Re: [SCA-Milliners] Re: Durer portrait hat
- mushroom. Definately looks like a mushroom to me.
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- Hello all,
I'm new to the list as of today, but have some information on this
headress. I've been studying 16th Century Germanic costume the past
couple of years and here's what I've learned:
The book Textiler Hausrat, Kleidung und Haustextilien in Nurnberg von
1500-1650 by Jutta Zander-Seidel, the textile curator at the
Germanische National Museum in Nurnberg, shows this very picture of
Frau Tucher to discuss this style of headgear which, in this
instance, she calls a Steuchlein. She sites several wills and
inventories that include mention of Steuchlein(s). She goes on to
tell about the undercap, at least in several examples, that is called
a Wulsthauben or Wulste (umlaut on the u), that together with the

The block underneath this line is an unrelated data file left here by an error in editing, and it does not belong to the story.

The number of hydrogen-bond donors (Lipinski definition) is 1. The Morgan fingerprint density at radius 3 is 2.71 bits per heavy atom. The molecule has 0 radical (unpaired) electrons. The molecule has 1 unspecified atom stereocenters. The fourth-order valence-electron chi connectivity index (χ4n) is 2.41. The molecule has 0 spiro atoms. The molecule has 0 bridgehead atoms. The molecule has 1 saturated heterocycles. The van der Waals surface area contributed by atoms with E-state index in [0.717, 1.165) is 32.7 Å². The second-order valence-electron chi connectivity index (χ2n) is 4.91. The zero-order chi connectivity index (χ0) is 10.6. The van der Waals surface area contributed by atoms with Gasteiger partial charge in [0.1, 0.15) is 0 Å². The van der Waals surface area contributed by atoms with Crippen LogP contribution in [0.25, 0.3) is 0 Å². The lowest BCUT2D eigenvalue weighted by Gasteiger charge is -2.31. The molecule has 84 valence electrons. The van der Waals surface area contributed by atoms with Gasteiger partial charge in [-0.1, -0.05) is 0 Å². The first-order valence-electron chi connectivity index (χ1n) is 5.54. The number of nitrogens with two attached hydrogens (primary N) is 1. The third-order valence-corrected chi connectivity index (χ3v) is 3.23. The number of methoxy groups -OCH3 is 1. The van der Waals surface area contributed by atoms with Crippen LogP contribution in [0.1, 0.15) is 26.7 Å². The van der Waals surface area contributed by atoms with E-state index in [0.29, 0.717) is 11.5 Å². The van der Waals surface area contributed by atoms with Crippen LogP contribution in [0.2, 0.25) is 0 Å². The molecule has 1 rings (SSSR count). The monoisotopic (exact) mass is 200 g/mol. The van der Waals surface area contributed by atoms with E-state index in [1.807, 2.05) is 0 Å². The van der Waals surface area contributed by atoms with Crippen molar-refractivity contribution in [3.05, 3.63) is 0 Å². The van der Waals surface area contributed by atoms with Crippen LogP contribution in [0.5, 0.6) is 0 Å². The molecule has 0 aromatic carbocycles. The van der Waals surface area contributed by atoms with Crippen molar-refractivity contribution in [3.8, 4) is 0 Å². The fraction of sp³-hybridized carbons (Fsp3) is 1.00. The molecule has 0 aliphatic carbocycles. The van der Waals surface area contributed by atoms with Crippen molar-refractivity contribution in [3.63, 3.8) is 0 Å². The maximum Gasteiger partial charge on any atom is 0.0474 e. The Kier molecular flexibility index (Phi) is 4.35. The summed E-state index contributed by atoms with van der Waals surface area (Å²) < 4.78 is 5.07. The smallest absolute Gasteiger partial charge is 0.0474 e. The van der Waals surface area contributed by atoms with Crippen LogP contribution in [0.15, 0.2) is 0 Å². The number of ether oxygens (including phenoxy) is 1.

cotton, wool, linen or silk veil, usually sheer, (Schleier) makes up
the Steuchlein. She also includes an example of the Wulsthauben from
another Durer drawing dated 1503. Let me know if you want me to post
a scan in the files! She sites the inventory of one Maria Sitzinger
where it can be determined that the complete steuchlein consisted of
an undercap and a veil. Other spellings include stuhha and stauche.
I personally think that besides the Wulstlein, which, in the example
shown appears to be a formed and felted cap, that it is not a far
stretch to look at the intricate turban (gebende) of the 15th century
to speculate that some of the foundation pieces are merely formed and
stuffed padded rolls attached to a solid cap to keep in on the head.
My humble opinion, but information on these caps seems somewhat
sparse! And it seems that the mushroom hat is an apt description,
but I like scallion head on some of the more extreme examples :-)
When the veil (perhaps a second, not sheer) covers the head and goes
around the chin, the name of the headgear becomes the bundlein, which
was appropriate church wear. On another note, related for church
wear was the intricately folded and pinned (I always think the flying
nun)veil headress, called the Sturz.
In general, the German word Haube, generally meaning cap or coif can
also be used as a name for the cap.
--- In SCA-Milliners@y..., "mary_m_haselbauer"
> Any ideas of a good name to call this hat. When I wore mine to a
> that was almost the most popular question.